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A group of Fatih residents gathered July 8 to support the municipality's decision to build a park and a green area after demolishing the Yedikule gardens adjacent to Byzantine-era walls. DHA photo

A group of Fatih residents gathered July 8 to support the municipality's decision to build a park and a green area after demolishing the Yedikule gardens adjacent to Byzantine-era walls. DHA photo

Istanbul’s Fatih district municipality has decided to demolish the Yedikule gardens surrounded by Byzantine-era walls, as protests regarding the city’s Gezi Park continue.

Fatih Municipality, the owner of the gardens, has announced that it will build a park and a green area instead without publishing the details of the project.

Environmentalists and historians flocked to the area, where vegetable plots line the city walls, when claims that “rubble stones were poured on the garden” spread on social media July 8.

Fatih Municipality Mayor Mustafa Demir showed protesters at the gardens the plans for the project and said the work on the project had started in 2006, according to daily Taraf’s report.

The Istanbul Metropolitan Municipality also issued a statement on the issue saying Istanbul was embracing a new green area and claiming the project aimed to create a giant park covering 90,000 square meters.

However a farmer who rented one of the gardens and asked to remain anonymous said the municipality had told him to evacuate the area a week before the protests and their efforts to object were only responded to with earth movers demolishing the area, according to Taraf.

Caroline Finkel, a historian, said the status of these gardens had allowed this area to remain as it was from the Ottoman Empire era until today.

The gardens, which are a UNESCO-protected site, lay along the old city walls and across the way from the Sea of Marmara and a different park of pathways and grassy areas that hugs the shoreline.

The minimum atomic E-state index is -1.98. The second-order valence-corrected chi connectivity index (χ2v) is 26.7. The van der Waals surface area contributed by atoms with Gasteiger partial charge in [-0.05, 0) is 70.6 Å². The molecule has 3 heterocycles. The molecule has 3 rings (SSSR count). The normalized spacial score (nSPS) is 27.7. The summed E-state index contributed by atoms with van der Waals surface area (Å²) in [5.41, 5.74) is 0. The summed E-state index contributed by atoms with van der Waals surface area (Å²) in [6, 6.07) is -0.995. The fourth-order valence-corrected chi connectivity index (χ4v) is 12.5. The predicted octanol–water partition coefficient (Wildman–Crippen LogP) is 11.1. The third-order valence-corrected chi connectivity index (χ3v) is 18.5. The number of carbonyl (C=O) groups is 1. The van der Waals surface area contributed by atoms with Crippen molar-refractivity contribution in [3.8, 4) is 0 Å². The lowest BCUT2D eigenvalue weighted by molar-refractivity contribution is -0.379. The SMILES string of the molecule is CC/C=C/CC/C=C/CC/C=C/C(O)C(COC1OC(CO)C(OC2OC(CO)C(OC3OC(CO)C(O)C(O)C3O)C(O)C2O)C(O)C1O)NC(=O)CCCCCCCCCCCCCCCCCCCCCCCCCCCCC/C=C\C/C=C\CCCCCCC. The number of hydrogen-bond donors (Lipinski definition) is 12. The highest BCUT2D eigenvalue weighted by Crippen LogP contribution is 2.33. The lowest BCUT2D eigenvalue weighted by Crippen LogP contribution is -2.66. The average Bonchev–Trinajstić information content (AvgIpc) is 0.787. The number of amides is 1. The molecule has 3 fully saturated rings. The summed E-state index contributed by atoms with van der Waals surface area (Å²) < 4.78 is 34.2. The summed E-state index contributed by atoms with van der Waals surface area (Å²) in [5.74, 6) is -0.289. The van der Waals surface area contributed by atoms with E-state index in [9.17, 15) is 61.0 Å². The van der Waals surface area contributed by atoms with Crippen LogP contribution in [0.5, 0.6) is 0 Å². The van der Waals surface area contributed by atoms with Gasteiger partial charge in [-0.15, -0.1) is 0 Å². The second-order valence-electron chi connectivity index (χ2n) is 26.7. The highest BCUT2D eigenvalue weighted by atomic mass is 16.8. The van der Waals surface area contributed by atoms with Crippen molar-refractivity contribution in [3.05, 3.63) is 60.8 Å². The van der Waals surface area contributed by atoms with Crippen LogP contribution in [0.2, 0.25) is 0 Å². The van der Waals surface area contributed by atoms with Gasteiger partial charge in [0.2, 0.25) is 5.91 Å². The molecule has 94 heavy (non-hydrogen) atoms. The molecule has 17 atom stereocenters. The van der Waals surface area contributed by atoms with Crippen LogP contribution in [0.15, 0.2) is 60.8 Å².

July/10/2013

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mara mcglothin

7/11/2013 6:27:56 PM

It appear -whatever they want MICHELE

michele suzanne

7/11/2013 3:48:49 AM

Dear God! - What ARE they doing!!!!!?

andrea dealmagro

7/10/2013 7:00:26 PM

How unconscionable! These are historic sites, irreplaceable once they are destroyed. That patrimony of Turkey is being demolished and though I believe parks are good, they should not be built on priceless historic property. It is as if the Istanbul municipal government is in a rush to convert Istanbul into just another big, dull city.

Tekir Feline

7/10/2013 6:26:57 PM

It might be ok to transform vegetable patches to a park, but it is not ok, to order this transformation with such a short notice period. A week before the protests, that was end of May! I suppose the farmer needs his garden to earn his living by selling vegetables on Istanbul's street markets. Instead of damaging his garden, the municipality should pay him the equivalent of his 2013 loss of earnings. Mr. Demir people are not your servants you can give orders as you like, respect this!

K M

7/10/2013 5:47:17 PM

Great, now they're tearing down UNESCO sites, even while lobbying for new ones? And another project with no plans? At this rate they'll not have to worry about a new airport for tourist needs.

Dave Chapman

7/10/2013 5:16:01 PM

I despair. Is nothing sacred?

mara mcglothin

7/10/2013 5:00:50 PM

Attention all Chapulcular-Next Stop Fatih District:Byzantine Gardens.
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